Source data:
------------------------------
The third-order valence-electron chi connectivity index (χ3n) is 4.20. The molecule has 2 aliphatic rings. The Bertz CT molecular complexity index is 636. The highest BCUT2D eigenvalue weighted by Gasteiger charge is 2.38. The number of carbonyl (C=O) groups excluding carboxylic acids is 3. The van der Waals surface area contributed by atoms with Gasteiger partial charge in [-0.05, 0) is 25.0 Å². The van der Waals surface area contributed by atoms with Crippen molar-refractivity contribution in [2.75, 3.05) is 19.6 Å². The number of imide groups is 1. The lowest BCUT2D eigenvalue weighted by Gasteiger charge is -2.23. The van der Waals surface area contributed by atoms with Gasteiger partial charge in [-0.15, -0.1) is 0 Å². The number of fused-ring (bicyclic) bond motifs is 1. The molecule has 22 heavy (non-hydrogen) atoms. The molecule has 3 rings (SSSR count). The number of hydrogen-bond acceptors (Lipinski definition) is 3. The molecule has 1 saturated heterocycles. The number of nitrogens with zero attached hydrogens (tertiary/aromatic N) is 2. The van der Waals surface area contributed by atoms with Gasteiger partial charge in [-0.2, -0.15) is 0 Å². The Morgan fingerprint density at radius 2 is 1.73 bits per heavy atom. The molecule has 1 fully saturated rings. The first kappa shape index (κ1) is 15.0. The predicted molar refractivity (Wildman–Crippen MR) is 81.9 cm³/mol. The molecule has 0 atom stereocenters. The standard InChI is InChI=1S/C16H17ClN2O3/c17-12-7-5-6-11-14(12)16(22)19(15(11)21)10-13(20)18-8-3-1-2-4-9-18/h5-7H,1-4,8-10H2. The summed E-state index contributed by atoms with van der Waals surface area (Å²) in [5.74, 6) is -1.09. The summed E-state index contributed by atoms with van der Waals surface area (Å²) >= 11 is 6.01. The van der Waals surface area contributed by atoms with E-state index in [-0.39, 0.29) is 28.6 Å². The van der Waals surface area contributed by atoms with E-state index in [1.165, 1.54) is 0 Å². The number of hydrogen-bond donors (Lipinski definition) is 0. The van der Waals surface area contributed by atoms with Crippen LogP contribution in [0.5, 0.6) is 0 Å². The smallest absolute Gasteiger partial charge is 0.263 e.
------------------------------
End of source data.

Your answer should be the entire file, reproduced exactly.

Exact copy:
The third-order valence-electron chi connectivity index (χ3n) is 4.20. The molecule has 2 aliphatic rings. The Bertz CT molecular complexity index is 636. The highest BCUT2D eigenvalue weighted by Gasteiger charge is 2.38. The number of carbonyl (C=O) groups excluding carboxylic acids is 3. The van der Waals surface area contributed by atoms with Gasteiger partial charge in [-0.05, 0) is 25.0 Å². The van der Waals surface area contributed by atoms with Crippen molar-refractivity contribution in [2.75, 3.05) is 19.6 Å². The number of imide groups is 1. The lowest BCUT2D eigenvalue weighted by Gasteiger charge is -2.23. The van der Waals surface area contributed by atoms with Gasteiger partial charge in [-0.15, -0.1) is 0 Å². The number of fused-ring (bicyclic) bond motifs is 1. The molecule has 22 heavy (non-hydrogen) atoms. The molecule has 3 rings (SSSR count). The number of hydrogen-bond acceptors (Lipinski definition) is 3. The molecule has 1 saturated heterocycles. The number of nitrogens with zero attached hydrogens (tertiary/aromatic N) is 2. The van der Waals surface area contributed by atoms with Gasteiger partial charge in [-0.2, -0.15) is 0 Å². The Morgan fingerprint density at radius 2 is 1.73 bits per heavy atom. The molecule has 1 fully saturated rings. The first kappa shape index (κ1) is 15.0. The predicted molar refractivity (Wildman–Crippen MR) is 81.9 cm³/mol. The molecule has 0 atom stereocenters. The standard InChI is InChI=1S/C16H17ClN2O3/c17-12-7-5-6-11-14(12)16(22)19(15(11)21)10-13(20)18-8-3-1-2-4-9-18/h5-7H,1-4,8-10H2. The summed E-state index contributed by atoms with van der Waals surface area (Å²) in [5.74, 6) is -1.09. The summed E-state index contributed by atoms with van der Waals surface area (Å²) >= 11 is 6.01. The van der Waals surface area contributed by atoms with E-state index in [-0.39, 0.29) is 28.6 Å². The van der Waals surface area contributed by atoms with E-state index in [1.165, 1.54) is 0 Å². The number of hydrogen-bond donors (Lipinski definition) is 0. The van der Waals surface area contributed by atoms with Crippen LogP contribution in [0.5, 0.6) is 0 Å². The smallest absolute Gasteiger partial charge is 0.263 e.